If you have poor flexibility and find that your lower back tends to round when doing this exercise, place the dumbbell on a 6 to 12-inch step to raise it up and reduce your range of motion. This will make it easier to maintain an arched lower back.
The benefits of suitcase deadlifts
There are lots of reasons to include suitcase deadlifts in your workouts, including:
Increased lateral core activation – done with just one dumbbell, suitcase deadlifts put a lot more stress on one side of your core than the other. This is an excellent way to strengthen your lateral core muscles, specifically your obliques.
Identify and fix left-to-right strength imbalances – while it’s normal to have one side stronger than the other, if that strength imbalance becomes too noticeable, it could lead to injury. Suitcase deadlifts are an excellent way to spot and correct such imbalances.
Build a firmer grip – with conventional deadlifts, you can use a mixed grip to stop the bar rolling out of your fingers. One-handed suitcase deadlifts offer no such advantage, which means you’ll really need to hold on tight to avoid dropping the weight. This will strengthen your grip.
Increased functional carryover – suitcase deadlifts are so-called because they resemble bending down to pick up a heavy bag with one hand. Strength built in the gym with suitcase deadlifts will make this common task feel a whole lot easier.
Variety – if you always do the same exercises, your progress will soon stall. Adding suitcase deadlifts to your workouts will provide your body with a new challenge, and that will ensure you continue to make progress.
A better conventional deadlift – with the weight on one side of your body, during suitcase deadlifts you have to work extra hard to stabilizer your spine and control your posture. This should have a beneficial knock-on effect on your conventional deadlifts, increasing core stability, balance, and improving symmetry.
Suitcase deadlift variations
Suitcase deadlifts are a variation of conventional deadlifts. However, there are variations of suitcase deadlifts you can try too. Here are a few different options you can use to add even more variety to your workouts.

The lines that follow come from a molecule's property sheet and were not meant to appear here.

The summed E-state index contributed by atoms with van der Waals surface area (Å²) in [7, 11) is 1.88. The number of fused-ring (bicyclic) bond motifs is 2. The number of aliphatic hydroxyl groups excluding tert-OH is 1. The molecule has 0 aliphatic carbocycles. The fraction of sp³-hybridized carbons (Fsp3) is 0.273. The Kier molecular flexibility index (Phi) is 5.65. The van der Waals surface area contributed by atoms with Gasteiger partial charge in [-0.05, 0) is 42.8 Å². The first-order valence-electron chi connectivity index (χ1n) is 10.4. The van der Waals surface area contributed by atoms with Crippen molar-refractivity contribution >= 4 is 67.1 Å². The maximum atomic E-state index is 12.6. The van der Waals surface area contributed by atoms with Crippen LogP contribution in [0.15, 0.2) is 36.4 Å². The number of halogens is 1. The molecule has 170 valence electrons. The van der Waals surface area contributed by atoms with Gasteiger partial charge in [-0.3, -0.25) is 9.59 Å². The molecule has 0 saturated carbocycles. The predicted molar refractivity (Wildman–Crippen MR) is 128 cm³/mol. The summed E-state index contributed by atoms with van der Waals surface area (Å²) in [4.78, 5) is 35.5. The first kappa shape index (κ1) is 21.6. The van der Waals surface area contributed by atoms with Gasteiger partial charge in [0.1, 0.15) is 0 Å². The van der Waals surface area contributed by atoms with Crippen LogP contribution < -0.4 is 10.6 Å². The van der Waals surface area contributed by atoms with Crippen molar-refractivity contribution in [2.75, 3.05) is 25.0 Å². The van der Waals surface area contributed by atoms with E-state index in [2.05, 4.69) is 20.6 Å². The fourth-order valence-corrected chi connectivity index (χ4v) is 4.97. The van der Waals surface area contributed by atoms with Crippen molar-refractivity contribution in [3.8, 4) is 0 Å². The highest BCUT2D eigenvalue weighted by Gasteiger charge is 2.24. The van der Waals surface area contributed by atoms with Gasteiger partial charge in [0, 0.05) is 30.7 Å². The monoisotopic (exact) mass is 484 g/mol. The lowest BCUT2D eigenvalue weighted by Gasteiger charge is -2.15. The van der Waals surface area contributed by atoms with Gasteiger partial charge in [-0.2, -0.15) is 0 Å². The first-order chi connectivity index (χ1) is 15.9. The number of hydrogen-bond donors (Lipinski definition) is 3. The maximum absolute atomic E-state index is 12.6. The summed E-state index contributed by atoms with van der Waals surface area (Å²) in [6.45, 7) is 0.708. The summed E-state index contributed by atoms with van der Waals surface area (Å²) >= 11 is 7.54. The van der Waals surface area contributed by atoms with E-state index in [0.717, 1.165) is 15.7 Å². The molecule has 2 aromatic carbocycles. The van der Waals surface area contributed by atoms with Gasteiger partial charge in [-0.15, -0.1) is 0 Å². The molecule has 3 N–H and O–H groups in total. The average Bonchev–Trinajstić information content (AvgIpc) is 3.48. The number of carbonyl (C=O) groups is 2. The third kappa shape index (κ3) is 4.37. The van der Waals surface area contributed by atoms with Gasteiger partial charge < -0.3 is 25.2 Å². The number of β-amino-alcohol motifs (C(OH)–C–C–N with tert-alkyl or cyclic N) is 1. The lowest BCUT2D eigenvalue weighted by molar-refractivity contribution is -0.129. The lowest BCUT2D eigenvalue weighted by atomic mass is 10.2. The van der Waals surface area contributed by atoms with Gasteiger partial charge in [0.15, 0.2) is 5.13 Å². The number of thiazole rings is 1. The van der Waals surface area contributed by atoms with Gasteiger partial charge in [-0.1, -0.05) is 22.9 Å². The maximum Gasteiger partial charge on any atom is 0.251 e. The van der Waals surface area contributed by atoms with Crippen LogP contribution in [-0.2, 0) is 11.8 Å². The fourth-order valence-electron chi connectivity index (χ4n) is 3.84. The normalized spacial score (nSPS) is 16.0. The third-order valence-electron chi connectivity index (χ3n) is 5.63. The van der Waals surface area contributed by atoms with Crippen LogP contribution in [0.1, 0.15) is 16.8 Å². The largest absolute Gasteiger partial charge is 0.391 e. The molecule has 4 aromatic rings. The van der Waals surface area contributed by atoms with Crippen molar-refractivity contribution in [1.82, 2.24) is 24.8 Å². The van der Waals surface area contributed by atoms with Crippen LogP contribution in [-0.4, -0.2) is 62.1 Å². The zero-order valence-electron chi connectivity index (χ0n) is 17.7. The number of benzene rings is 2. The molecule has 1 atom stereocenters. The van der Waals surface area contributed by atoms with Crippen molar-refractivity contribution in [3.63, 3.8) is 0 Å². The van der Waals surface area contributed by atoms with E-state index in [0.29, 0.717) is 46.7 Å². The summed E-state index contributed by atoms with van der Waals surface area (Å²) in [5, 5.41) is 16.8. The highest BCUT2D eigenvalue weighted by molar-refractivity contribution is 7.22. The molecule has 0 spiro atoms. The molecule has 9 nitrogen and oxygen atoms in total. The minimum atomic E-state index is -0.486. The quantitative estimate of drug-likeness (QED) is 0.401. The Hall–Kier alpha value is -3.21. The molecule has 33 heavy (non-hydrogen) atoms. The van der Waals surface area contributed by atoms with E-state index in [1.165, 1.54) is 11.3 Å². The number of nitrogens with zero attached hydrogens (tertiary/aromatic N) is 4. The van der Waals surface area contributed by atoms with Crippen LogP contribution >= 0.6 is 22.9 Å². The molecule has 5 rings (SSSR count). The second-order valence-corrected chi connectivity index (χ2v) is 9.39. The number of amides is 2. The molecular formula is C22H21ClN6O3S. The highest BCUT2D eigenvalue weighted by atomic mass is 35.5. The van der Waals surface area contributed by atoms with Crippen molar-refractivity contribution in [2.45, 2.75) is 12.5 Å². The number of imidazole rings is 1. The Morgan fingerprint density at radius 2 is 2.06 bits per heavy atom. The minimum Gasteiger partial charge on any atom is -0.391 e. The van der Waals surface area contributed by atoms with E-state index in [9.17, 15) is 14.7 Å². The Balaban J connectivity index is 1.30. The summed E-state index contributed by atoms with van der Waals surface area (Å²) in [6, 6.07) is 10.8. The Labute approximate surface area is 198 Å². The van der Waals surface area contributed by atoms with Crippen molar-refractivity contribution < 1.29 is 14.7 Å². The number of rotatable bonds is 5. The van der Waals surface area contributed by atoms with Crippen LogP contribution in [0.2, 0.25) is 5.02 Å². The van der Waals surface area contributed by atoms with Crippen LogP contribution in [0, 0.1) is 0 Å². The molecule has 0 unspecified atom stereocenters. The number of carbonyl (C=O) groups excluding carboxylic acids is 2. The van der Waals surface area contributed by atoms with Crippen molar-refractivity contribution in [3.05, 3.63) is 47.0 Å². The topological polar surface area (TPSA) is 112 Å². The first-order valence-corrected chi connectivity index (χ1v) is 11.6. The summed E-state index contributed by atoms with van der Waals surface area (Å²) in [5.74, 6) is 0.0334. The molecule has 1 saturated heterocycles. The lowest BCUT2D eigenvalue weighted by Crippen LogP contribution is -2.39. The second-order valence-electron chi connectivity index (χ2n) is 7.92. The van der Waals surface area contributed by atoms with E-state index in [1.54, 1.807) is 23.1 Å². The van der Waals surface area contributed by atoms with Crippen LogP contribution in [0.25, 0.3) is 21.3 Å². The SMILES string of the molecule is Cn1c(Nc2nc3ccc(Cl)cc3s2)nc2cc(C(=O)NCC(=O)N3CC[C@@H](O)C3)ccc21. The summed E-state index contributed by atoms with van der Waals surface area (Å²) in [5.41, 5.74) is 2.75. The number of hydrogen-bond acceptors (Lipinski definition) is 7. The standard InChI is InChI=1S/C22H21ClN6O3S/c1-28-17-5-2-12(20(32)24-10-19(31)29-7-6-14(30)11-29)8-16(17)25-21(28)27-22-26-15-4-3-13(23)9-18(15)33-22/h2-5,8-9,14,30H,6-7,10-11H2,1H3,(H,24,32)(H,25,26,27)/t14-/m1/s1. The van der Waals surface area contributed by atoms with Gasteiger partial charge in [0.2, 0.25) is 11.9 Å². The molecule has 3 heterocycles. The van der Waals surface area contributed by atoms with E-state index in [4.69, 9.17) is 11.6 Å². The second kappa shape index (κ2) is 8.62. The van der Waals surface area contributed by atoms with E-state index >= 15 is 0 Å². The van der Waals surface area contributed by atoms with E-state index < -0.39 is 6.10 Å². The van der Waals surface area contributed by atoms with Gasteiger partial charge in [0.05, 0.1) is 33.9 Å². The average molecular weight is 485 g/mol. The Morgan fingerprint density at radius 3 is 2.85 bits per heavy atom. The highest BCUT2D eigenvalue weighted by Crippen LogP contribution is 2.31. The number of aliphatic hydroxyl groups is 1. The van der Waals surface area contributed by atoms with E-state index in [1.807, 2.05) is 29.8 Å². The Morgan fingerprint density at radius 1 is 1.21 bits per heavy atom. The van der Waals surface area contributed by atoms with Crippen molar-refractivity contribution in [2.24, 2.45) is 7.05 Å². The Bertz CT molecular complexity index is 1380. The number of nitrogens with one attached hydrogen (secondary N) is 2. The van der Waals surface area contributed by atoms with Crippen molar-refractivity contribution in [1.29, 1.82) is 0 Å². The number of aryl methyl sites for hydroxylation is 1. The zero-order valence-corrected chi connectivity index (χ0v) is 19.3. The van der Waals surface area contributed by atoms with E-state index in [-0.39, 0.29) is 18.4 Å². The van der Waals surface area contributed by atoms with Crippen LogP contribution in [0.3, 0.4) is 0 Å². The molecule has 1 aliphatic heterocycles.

1. Barbell suitcase deadlifts
Performed as above but using a barbell instead of a dumbbell. The barbell is longer, so you’ll need to work harder to keep the weight stable, increasing forearm, and core activation.
2. Kettlebell suitcase deadlifts
Performed as above but using a kettlebell instead of a dumbbell. Kettlebell handles are usually thicker than dumbbell handles, which makes them harder to grip.
3. Double dumbbell suitcase deadlift
For this variation, use two dumbbells instead of one. Using two dumbbells will make it easier to balance, reducing lateral core activation, but mean you’ll be able to lift heavier loads to overload your legs.
4. Deficit suitcase deadlifts
Increase your range of motion and the difficulty of this exercise by standing on a 2 to 6-inch high platform. Only attempt this variation of you have good flexibility and mobility and can already do regular suitcase deadlifts using perfect technique.
5. Suitcase deadlift and farmer’s walk
After picking up your dumbbell, take a walk around your training area until you feel your grip starting to fail. Lower the weight down the floor, swap sides, and repeat. This is a good core, forearm, and conditioning exercise.
Important Suitcase Deadlift Training Tips
Get even more from this exercise with these handy tips!